Last year it was estimated there are 100,000 life coaches around the world, with reports in 2018 that the US personal coaching industry alone was worth US$1 billion. The demand for coaches is ever-rising, and taking the industry online since COVID-19 means coaches can now have clients anywhere in the world.
As a life coach, your clients seek your help in areas such as goal-setting, getting better results, understanding what they really want, and aiming for a more fulfilled, richer life among other things.
But let's address the elephant in the room.
Let me put it this way, if it didn't, there would be no coaches, and the industry would be shrinking instead of growing. Simple logic, yes?
A life coach helps clients to achieve their personal and professional goals by providing guidance and support. They work to identify the obstacles that are holding people back and help develop a plan to overcome them. A life coach offers accountability and encouragement to keep clients motivated and focused on their goals. Life coaches are there to help people create a more fulfilling life, by providing support, guidance, and encouragement.
Most coaches get asked about the difference between life coaching and therapy a lot: “Isn’t coaching really like therapy or counselling, or even mentoring?”
The short answer? Nope.
Let me explain why. Patients with mental health conditions seeking therapy and/or counselling usually have a problem arising from a specific incident, condition or trauma, requiring guidance from licensed mental health professionals.
Life coaching clients usually have no experience with these. Many clients are successful, fulfilled people already and are now looking to raise the bar, experience even more success and become more effective at what they already do well.
A therapist or counsellor usually starts with the client’s past and mental health treatment to find the solution to an existing condition. A coach, on the other hand, draws a line in the sand and starts with the present and the future.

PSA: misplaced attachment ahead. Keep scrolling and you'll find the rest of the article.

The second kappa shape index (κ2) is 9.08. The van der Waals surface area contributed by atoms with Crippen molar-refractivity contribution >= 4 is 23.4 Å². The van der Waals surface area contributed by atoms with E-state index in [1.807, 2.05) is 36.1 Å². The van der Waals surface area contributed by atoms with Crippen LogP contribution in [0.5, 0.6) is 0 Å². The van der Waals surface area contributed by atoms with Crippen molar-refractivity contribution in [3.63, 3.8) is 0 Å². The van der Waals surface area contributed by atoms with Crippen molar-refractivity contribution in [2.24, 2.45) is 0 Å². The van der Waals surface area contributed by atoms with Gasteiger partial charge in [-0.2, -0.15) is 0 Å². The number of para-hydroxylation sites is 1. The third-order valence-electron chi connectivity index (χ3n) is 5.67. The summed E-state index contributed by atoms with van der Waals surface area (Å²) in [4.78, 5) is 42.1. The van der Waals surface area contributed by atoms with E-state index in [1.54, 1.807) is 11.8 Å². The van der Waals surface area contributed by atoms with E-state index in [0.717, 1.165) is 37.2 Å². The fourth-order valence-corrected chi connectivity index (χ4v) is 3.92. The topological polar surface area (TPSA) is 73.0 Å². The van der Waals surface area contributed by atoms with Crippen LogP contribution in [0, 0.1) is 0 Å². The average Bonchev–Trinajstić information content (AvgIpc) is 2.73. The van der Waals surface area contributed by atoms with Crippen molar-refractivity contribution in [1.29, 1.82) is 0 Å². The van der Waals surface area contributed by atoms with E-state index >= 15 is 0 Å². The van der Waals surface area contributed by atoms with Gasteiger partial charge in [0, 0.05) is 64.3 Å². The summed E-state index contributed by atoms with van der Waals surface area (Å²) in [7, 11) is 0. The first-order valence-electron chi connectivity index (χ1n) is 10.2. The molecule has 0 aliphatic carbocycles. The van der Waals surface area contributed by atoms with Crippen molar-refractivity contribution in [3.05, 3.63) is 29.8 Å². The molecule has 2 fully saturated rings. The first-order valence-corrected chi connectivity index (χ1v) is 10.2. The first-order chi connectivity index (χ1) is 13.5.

Mentoring has similarities to coaching but there is a fundamental difference. A mentor is experienced in a particular area and knows the answers. Think of a mentor as a teacher, a coach as a guide.
There are no 'typical' coaching sessions because it is up to you and your client to create a positive and conducive atmosphere to grow. That means you help the client to achieve what they need to so that they can move forward, and the two of you can constantly learn and grow.
You can have your coaching session in a number of places, whether it be your client’s house, in an office, cafe or online. Remember your client is letting out information about themselves so make sure they feel that they are in a safe environment.
Within a session, a life coach may take on a number of roles in order to better suit their client’s needs. Some of these roles include being the facilitator who helps the client with their goals in a straightforward way allowing them to make their own decisions, or perhaps the Inspirer who helps the client stay on course.